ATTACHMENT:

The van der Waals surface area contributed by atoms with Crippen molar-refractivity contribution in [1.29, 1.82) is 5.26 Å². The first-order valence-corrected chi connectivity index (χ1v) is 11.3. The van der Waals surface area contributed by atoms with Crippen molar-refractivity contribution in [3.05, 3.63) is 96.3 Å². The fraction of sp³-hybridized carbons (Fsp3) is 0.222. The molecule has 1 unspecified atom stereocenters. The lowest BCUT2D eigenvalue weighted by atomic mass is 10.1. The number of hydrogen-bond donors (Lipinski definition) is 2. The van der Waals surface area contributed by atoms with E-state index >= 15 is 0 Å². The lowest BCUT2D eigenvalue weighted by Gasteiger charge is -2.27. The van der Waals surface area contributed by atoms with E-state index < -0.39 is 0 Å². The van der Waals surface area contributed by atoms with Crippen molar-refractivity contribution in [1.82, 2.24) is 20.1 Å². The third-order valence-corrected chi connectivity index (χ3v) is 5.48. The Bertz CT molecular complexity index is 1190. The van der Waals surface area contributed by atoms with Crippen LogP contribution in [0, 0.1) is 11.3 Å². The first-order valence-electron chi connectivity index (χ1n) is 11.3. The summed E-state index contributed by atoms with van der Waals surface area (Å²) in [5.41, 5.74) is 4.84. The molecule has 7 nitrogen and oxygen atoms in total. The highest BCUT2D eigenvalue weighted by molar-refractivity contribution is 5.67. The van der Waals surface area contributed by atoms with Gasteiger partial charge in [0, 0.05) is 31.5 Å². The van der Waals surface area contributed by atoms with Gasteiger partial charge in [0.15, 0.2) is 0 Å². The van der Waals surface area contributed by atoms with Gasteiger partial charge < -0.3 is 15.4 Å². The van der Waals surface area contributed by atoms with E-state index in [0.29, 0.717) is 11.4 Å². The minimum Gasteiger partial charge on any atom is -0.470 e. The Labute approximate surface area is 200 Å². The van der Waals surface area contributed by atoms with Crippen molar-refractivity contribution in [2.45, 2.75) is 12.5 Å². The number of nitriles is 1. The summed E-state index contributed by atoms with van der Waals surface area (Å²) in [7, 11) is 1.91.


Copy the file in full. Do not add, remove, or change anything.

The van der Waals surface area contributed by atoms with Crippen molar-refractivity contribution in [1.29, 1.82) is 5.26 Å². The first-order valence-corrected chi connectivity index (χ1v) is 11.3. The van der Waals surface area contributed by atoms with Crippen molar-refractivity contribution in [3.05, 3.63) is 96.3 Å². The fraction of sp³-hybridized carbons (Fsp3) is 0.222. The molecule has 1 unspecified atom stereocenters. The lowest BCUT2D eigenvalue weighted by atomic mass is 10.1. The number of hydrogen-bond donors (Lipinski definition) is 2. The van der Waals surface area contributed by atoms with E-state index >= 15 is 0 Å². The lowest BCUT2D eigenvalue weighted by Gasteiger charge is -2.27. The van der Waals surface area contributed by atoms with E-state index < -0.39 is 0 Å². The van der Waals surface area contributed by atoms with Crippen molar-refractivity contribution in [1.82, 2.24) is 20.1 Å². The third-order valence-corrected chi connectivity index (χ3v) is 5.48. The Bertz CT molecular complexity index is 1190. The van der Waals surface area contributed by atoms with Crippen LogP contribution in [0, 0.1) is 11.3 Å². The first-order valence-electron chi connectivity index (χ1n) is 11.3. The summed E-state index contributed by atoms with van der Waals surface area (Å²) in [5.41, 5.74) is 4.84. The molecule has 7 nitrogen and oxygen atoms in total. The highest BCUT2D eigenvalue weighted by molar-refractivity contribution is 5.67. The van der Waals surface area contributed by atoms with Gasteiger partial charge in [0, 0.05) is 31.5 Å². The van der Waals surface area contributed by atoms with Gasteiger partial charge in [0.15, 0.2) is 0 Å². The van der Waals surface area contributed by atoms with Gasteiger partial charge < -0.3 is 15.4 Å². The van der Waals surface area contributed by atoms with E-state index in [0.29, 0.717) is 11.4 Å². The minimum Gasteiger partial charge on any atom is -0.470 e. The Labute approximate surface area is 200 Å². The van der Waals surface area contributed by atoms with Crippen molar-refractivity contribution in [2.45, 2.75) is 12.5 Å². The number of nitriles is 1. The summed E-state index contributed by atoms with van der Waals surface area (Å²) in [7, 11) is 1.91.